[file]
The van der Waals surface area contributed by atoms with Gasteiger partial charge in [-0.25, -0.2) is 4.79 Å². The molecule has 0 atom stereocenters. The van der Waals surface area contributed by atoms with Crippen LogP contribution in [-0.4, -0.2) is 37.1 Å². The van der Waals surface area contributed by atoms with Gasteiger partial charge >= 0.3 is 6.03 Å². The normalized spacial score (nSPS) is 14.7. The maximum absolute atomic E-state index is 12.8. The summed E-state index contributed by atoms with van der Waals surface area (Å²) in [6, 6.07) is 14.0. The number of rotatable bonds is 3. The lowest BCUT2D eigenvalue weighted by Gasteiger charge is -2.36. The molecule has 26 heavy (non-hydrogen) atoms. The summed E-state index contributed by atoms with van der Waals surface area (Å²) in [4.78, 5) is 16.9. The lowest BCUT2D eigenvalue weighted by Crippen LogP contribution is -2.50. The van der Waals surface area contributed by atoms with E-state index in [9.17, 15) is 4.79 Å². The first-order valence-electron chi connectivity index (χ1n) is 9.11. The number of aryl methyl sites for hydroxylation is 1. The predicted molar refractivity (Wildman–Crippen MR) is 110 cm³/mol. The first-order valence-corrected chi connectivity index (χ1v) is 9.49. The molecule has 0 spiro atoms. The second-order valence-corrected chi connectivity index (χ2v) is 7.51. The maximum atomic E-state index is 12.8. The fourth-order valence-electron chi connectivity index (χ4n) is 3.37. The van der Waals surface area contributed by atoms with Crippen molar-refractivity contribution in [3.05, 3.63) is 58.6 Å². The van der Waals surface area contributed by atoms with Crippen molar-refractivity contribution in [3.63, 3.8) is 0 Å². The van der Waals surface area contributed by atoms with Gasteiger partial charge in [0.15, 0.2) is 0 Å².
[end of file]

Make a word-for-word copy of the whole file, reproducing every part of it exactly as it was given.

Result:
The van der Waals surface area contributed by atoms with Gasteiger partial charge in [-0.25, -0.2) is 4.79 Å². The molecule has 0 atom stereocenters. The van der Waals surface area contributed by atoms with Crippen LogP contribution in [-0.4, -0.2) is 37.1 Å². The van der Waals surface area contributed by atoms with Gasteiger partial charge >= 0.3 is 6.03 Å². The normalized spacial score (nSPS) is 14.7. The maximum absolute atomic E-state index is 12.8. The summed E-state index contributed by atoms with van der Waals surface area (Å²) in [6, 6.07) is 14.0. The number of rotatable bonds is 3. The lowest BCUT2D eigenvalue weighted by Gasteiger charge is -2.36. The molecule has 26 heavy (non-hydrogen) atoms. The summed E-state index contributed by atoms with van der Waals surface area (Å²) in [4.78, 5) is 16.9. The lowest BCUT2D eigenvalue weighted by Crippen LogP contribution is -2.50. The van der Waals surface area contributed by atoms with E-state index in [9.17, 15) is 4.79 Å². The first-order valence-electron chi connectivity index (χ1n) is 9.11. The number of aryl methyl sites for hydroxylation is 1. The predicted molar refractivity (Wildman–Crippen MR) is 110 cm³/mol. The first-order valence-corrected chi connectivity index (χ1v) is 9.49. The molecule has 0 spiro atoms. The second-order valence-corrected chi connectivity index (χ2v) is 7.51. The maximum atomic E-state index is 12.8. The fourth-order valence-electron chi connectivity index (χ4n) is 3.37. The van der Waals surface area contributed by atoms with Crippen molar-refractivity contribution in [3.05, 3.63) is 58.6 Å². The van der Waals surface area contributed by atoms with Crippen molar-refractivity contribution in [3.63, 3.8) is 0 Å². The van der Waals surface area contributed by atoms with Gasteiger partial charge in [0.15, 0.2) is 0 Å².